The Evolution of Anti-Vibration Systems in Automotive Applications – Part 1

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The automotive industry has undergone significant technological advancements in recent years, with a shift towards more efficient, environmentally friendly vehicles. One key aspect of this evolution lies in the development of anti-vibration systems (AVS) which play a crucial role in improving the overall driving experience. These systems rely on the properties of elastomer composites to provide effective vibration isolation and overall noise, vibration, and harshness (NVH) reduction.

Part 1 of this article delves into the evolution of AVS in automotive applications by examining the various types of elastomeric components and their applications. Part 2 will focus on the challenges posed by the transition to electric vehicles.

The Evolution of Anti-Vibration Systems in Automotive Applications

The Role of Elastomers in AVS

Elastomers are widely used in the automotive industry due to their unique combination of properties, such as flexibility, durability, and resistance to heat and chemicals. In AVS, elastomers act as the primary damping and isolation elements, providing both spring rate and damping characteristics to control vibrations. The effectiveness of elastomers in AVS is due to their ability to absorb and dissipate energy, reducing the transmission of vibrations and noise to the vehicle and its occupants.

Spring Rate and Damping Characteristics

The spring rate of a composite is related to its dynamic stiffness, while its damping characteristics are determined by its hysteresis (energy loss). Elastomers and elastomer composites can be engineered to have a specific spring rate and damping properties, allowing manufacturers to tailor the performance of the AVS to suit a particular vehicle or application by material selection. For instance, carbon black selection can play a crucial role in compound design for AVS. Using a carbon black with a low surface area and medium-low structure such should yield a compound with very low spring rate and moderate damping. This can be compared to a carbon black like BC2295, which has a higher surface area but still with low structure, which maintains most of the low spring rate but would improve damping.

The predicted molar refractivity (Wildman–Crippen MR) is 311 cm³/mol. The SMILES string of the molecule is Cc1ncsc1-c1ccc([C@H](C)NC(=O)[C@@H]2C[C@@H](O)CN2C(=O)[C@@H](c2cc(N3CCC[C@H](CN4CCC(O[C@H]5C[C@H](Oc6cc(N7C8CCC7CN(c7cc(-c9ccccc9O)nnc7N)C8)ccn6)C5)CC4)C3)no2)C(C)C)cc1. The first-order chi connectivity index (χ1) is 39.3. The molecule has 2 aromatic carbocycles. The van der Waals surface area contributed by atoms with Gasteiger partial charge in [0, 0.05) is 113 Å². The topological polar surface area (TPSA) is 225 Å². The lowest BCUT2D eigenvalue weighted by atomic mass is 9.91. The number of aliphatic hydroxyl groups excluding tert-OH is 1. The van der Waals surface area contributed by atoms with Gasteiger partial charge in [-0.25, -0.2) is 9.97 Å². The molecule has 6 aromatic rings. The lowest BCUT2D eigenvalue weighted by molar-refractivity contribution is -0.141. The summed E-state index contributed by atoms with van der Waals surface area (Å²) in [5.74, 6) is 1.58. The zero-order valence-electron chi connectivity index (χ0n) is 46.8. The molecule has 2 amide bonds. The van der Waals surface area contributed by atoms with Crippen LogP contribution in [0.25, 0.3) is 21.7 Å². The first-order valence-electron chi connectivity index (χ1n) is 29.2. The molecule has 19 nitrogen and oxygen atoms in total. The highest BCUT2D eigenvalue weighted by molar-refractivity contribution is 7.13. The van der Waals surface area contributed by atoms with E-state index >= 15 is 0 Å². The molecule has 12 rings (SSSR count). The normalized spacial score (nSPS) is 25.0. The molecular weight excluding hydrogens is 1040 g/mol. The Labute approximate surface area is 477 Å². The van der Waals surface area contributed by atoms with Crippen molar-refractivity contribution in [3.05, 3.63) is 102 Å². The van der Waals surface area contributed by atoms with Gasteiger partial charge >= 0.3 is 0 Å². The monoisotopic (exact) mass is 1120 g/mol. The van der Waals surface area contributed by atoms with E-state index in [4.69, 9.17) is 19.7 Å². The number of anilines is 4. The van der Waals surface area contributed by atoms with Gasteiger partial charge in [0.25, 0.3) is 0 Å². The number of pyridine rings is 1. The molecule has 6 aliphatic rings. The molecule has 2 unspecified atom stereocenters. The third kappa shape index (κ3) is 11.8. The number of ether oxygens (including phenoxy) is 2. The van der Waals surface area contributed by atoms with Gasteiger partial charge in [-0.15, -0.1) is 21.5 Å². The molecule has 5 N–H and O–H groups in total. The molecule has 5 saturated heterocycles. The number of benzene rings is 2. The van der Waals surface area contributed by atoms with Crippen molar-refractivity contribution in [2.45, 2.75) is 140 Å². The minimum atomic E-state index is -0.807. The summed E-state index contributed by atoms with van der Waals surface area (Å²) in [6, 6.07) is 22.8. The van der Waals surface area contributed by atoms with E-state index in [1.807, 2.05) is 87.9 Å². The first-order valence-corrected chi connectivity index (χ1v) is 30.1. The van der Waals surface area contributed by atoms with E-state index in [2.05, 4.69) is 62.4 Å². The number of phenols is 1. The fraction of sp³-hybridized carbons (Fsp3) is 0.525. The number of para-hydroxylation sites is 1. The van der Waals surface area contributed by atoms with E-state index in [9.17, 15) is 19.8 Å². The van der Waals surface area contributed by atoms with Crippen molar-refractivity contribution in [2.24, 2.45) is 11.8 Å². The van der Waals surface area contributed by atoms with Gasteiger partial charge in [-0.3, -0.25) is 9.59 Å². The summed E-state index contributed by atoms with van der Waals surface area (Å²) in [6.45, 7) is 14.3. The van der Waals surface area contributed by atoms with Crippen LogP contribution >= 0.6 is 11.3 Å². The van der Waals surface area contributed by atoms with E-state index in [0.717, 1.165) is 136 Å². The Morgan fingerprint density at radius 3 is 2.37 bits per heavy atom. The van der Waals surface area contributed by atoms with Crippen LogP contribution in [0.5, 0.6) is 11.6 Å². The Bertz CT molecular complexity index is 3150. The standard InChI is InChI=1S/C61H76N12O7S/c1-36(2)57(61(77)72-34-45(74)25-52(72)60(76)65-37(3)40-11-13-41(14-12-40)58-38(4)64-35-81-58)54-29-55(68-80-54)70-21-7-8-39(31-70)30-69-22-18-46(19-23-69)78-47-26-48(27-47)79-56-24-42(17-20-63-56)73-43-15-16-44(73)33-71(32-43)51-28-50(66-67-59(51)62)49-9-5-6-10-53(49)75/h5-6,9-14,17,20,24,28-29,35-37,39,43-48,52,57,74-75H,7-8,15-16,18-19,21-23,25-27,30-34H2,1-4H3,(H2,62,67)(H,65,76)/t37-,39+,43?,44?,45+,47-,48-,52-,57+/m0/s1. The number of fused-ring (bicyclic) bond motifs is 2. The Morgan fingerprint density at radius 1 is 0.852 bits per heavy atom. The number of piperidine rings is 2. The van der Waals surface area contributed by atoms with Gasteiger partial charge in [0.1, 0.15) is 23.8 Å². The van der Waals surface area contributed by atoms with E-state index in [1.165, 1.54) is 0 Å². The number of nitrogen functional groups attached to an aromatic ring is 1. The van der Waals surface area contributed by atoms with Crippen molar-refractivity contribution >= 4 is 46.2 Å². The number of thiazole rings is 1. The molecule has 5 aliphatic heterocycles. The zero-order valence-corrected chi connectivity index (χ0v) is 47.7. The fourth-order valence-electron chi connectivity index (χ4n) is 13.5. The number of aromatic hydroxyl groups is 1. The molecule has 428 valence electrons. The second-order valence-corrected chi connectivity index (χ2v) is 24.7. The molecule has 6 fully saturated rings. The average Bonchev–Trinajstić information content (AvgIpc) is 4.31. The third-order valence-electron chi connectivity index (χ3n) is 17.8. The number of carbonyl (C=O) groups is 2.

Heat Resistance and Durability

Durability is a key requirement for elastomers used in AVS as they must maintain their performance and properties over the vehicle’s lifespan. Material selection is again a large component of designing a part that meets application requirements, in this case durability. Durability is one of the reasons natural rubber is a favorite in compound design for AVS. The durability of natural rubber can be augmented with appropriate carbon black choice. Returning to the above comparison of BC1083 and BC2295, the latter will offer superior durability due to its higher surface area and resulting higher tensile strength compared to BC1083. Durability is also enhanced by choosing a carbon black with a high level of physical cleanliness so as to avoid inclusions that could act as crack initiators, such as choosing BC1031 over an ASTM N550.